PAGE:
After the contractor has explained that he will remove the entire existing roof system, the contractor should explain, in detail, how he is going to install the new roof system and what materials he will utilize. Your contractor should list the brand name, style, size, and color of each component of the roofing system. A typical sloped roof system will have the following components: underlayment, penetration flashings, drip edge, vent system, and roof covering (shingles, metal, tile, etc.). Below is a sample of a comprehensive scope for a sloped roof replacement:
• Contractor will pull all applicable permits, record notice of commencement, and schedule all applicable inspections with the municipality.
• Remove existing roof system, including shingles, underlayment, flashing, vent system, and drip edge.
• Contractor will put all roofing debris in a dumpster, provided by roofing contractor.
• Inspect existing sheathing (OSB, plywood, or dimensional lumber) for damage.
• Replace all damaged sheathing and nail to current Florida building code.
• On clean deck, install TAMKO No 30 ASTM felt underlayment.
• Install all new neoprene and lead penetration flashings.
• Install 6” drip edge, in customer’s choice of color.
• Install 40 squares of GAF Timberline HD shingles, in customer’s choice of color, utilizing GAF Pro-Start start strips (instead of a 3-tab starter) to maximize roof life expectancy.
• Install 60” of GAF Cobra Ridge Runner ridge vents, utilizing GAF Seal-A-Ridge cap shingles to maximize life expectancy, aesthetic value, and energy efficiency.
• Property to be cleaned on a daily basis: bushes, flowers, and shrubs to be protected at all times from damage or roofing debris.
• At end of project, a magnet will be used to pick up any roofing nails or fasteners that may have fallen into the yard.

Depending upon your roof system, your proposal may or may not contain all of the components listed in the above scope. Additionally, your contractor may suggest using extra components, such as a peel-and-stick underlayment in the valley areas. On the other hand, your contractor may put exclusions in the scope, or areas in which the contractor will not perform work. Many roofing contractors will not replace satellite dishes or replace skylights, unless instructed to do so. It is important that you understand all of the work the contractor is proposing to perform and materials that the contractor is proposing to use on your roof replacement project. If you have any questions, do not hesitate to ask the contractor. Never assume that a contractor is going to do something that is not listed on the proposal; always get it in writing. A quality contractor will take the time to explain everything in detail.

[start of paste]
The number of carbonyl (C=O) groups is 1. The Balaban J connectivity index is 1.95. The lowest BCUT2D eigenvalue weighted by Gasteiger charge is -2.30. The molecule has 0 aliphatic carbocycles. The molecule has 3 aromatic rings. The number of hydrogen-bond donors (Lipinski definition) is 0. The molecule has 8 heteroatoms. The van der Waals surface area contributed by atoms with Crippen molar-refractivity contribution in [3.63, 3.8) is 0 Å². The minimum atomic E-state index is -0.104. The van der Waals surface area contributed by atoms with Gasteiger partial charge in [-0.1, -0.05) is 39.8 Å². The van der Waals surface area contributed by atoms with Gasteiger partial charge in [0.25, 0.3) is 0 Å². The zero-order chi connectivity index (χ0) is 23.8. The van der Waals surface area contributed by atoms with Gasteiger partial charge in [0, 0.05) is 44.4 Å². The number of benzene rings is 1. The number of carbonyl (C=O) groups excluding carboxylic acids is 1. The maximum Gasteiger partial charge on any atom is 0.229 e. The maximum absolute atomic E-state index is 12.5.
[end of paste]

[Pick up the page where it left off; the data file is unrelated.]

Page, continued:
When you have familiarized yourself with the scope and materials, you need to look at the proposal price. If the contractor hands you a proposal with a price that looks too good to be true; then it probably is. First, check to see what, if any, exclusions are in the proposal price. Does the contractor pay for permit fees, inspection fees, disposal fees, and sales tax? Don’t assume; make sure it is put into writing on the proposal. Does the contractor charge extra for damaged sheathing and dimensional lumber replacement? A lot of contractors charge extra for damaged sheathing and dimensional lumber replacement. In most cases, it is difficult to determine the exact amount of damaged sheathing during the initial inspection. Therefore, contractors would rather give you an estimate of the amount of damaged sheathing up front. Then during the tear-off process, they will inform you of the actual amount of damaged sheathing and they will give you a change order. As a homeowner, you can prevent having to pay for fraudulent amounts of damaged sheathing by demanding that the contractor document all damaged sheathing. The contractor should give you photos that are date, time, and location stamped.

Next, you will want to locate the payment terms of the proposal. If the contractor requires a hefty down payment or full payment up front, you should be leery. That’s a good signal that the contractor is financially unsound and may not be able to finish your roof replacement. (A down payment of 10% -30% is standard in the roofing industry.) Make sure the proposal states how the contractor will manage change orders. Will payment for the change order be due upon receipt or at the end of the project? If the contractor performs additional work for items not included in the original scope, such as damaged sheathing, soffit repair or guttering system replacement, make sure you understand the payment terms of the change order.